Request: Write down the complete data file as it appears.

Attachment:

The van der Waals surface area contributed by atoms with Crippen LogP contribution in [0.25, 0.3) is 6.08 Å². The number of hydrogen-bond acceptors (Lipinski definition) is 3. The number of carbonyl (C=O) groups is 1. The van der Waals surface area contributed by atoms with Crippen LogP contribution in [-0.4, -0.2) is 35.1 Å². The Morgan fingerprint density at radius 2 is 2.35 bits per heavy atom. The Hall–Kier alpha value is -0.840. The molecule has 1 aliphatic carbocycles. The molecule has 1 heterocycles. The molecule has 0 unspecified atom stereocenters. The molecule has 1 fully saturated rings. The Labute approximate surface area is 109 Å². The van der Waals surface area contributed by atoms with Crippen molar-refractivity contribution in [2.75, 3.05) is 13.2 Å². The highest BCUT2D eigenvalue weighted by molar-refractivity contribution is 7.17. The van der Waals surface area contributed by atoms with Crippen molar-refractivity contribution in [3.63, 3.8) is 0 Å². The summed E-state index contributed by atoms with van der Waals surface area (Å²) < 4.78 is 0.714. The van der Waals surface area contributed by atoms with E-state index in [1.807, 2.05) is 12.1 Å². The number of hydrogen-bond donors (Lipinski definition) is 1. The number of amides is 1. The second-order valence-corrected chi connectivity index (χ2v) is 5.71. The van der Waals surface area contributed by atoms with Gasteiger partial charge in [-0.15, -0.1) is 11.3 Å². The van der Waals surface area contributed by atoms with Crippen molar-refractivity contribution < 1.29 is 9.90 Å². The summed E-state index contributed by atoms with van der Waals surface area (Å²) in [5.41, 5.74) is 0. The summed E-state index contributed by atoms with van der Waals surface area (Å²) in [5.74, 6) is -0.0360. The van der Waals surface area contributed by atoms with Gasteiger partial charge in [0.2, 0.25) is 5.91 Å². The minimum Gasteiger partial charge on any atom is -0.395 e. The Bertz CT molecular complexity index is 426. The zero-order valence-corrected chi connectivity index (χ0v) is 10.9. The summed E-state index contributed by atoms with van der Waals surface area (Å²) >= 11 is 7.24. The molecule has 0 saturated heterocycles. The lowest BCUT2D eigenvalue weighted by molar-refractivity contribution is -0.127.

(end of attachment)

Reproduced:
The van der Waals surface area contributed by atoms with Crippen LogP contribution in [0.25, 0.3) is 6.08 Å². The number of hydrogen-bond acceptors (Lipinski definition) is 3. The number of carbonyl (C=O) groups is 1. The van der Waals surface area contributed by atoms with Crippen LogP contribution in [-0.4, -0.2) is 35.1 Å². The Morgan fingerprint density at radius 2 is 2.35 bits per heavy atom. The Hall–Kier alpha value is -0.840. The molecule has 1 aliphatic carbocycles. The molecule has 1 heterocycles. The molecule has 0 unspecified atom stereocenters. The molecule has 1 fully saturated rings. The Labute approximate surface area is 109 Å². The van der Waals surface area contributed by atoms with Crippen molar-refractivity contribution in [2.75, 3.05) is 13.2 Å². The highest BCUT2D eigenvalue weighted by molar-refractivity contribution is 7.17. The van der Waals surface area contributed by atoms with Crippen molar-refractivity contribution in [3.63, 3.8) is 0 Å². The summed E-state index contributed by atoms with van der Waals surface area (Å²) < 4.78 is 0.714. The van der Waals surface area contributed by atoms with E-state index in [1.807, 2.05) is 12.1 Å². The number of hydrogen-bond donors (Lipinski definition) is 1. The number of amides is 1. The second-order valence-corrected chi connectivity index (χ2v) is 5.71. The van der Waals surface area contributed by atoms with Gasteiger partial charge in [-0.15, -0.1) is 11.3 Å². The van der Waals surface area contributed by atoms with Crippen molar-refractivity contribution < 1.29 is 9.90 Å². The summed E-state index contributed by atoms with van der Waals surface area (Å²) in [5.41, 5.74) is 0. The summed E-state index contributed by atoms with van der Waals surface area (Å²) in [5.74, 6) is -0.0360. The van der Waals surface area contributed by atoms with Gasteiger partial charge in [0.2, 0.25) is 5.91 Å². The minimum Gasteiger partial charge on any atom is -0.395 e. The Bertz CT molecular complexity index is 426. The zero-order valence-corrected chi connectivity index (χ0v) is 10.9. The summed E-state index contributed by atoms with van der Waals surface area (Å²) >= 11 is 7.24. The molecule has 0 saturated heterocycles. The lowest BCUT2D eigenvalue weighted by molar-refractivity contribution is -0.127.